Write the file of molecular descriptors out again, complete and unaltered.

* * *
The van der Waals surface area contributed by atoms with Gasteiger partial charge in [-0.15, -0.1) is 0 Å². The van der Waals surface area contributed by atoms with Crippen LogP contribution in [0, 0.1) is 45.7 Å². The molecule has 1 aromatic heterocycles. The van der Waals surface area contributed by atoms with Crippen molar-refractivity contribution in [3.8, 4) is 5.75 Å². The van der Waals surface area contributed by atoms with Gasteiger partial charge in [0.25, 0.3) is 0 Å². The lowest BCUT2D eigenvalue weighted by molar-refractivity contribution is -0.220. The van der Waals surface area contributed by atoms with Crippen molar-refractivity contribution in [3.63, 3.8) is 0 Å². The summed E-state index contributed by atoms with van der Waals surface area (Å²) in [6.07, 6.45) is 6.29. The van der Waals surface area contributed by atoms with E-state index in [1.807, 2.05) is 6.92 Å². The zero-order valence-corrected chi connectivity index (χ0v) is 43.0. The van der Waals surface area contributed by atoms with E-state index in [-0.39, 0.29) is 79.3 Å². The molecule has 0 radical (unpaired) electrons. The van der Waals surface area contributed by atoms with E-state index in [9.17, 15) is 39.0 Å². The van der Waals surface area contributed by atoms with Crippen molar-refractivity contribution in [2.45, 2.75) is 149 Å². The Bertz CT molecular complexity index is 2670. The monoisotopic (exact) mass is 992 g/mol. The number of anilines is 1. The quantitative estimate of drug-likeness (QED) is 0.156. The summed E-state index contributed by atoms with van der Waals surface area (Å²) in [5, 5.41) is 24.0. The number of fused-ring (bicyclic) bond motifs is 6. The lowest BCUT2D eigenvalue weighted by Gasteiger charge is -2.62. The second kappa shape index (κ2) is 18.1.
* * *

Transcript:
The van der Waals surface area contributed by atoms with Gasteiger partial charge in [-0.15, -0.1) is 0 Å². The van der Waals surface area contributed by atoms with Crippen LogP contribution in [0, 0.1) is 45.7 Å². The molecule has 1 aromatic heterocycles. The van der Waals surface area contributed by atoms with Crippen molar-refractivity contribution in [3.8, 4) is 5.75 Å². The van der Waals surface area contributed by atoms with Gasteiger partial charge in [0.25, 0.3) is 0 Å². The lowest BCUT2D eigenvalue weighted by molar-refractivity contribution is -0.220. The van der Waals surface area contributed by atoms with Crippen molar-refractivity contribution in [3.63, 3.8) is 0 Å². The summed E-state index contributed by atoms with van der Waals surface area (Å²) in [6.07, 6.45) is 6.29. The van der Waals surface area contributed by atoms with E-state index in [1.807, 2.05) is 6.92 Å². The zero-order valence-corrected chi connectivity index (χ0v) is 43.0. The van der Waals surface area contributed by atoms with E-state index in [-0.39, 0.29) is 79.3 Å². The molecule has 0 radical (unpaired) electrons. The van der Waals surface area contributed by atoms with E-state index in [9.17, 15) is 39.0 Å². The van der Waals surface area contributed by atoms with Crippen molar-refractivity contribution in [2.45, 2.75) is 149 Å². The Bertz CT molecular complexity index is 2670. The monoisotopic (exact) mass is 992 g/mol. The number of anilines is 1. The quantitative estimate of drug-likeness (QED) is 0.156. The summed E-state index contributed by atoms with van der Waals surface area (Å²) in [5, 5.41) is 24.0. The number of fused-ring (bicyclic) bond motifs is 6. The lowest BCUT2D eigenvalue weighted by Gasteiger charge is -2.62. The second kappa shape index (κ2) is 18.1.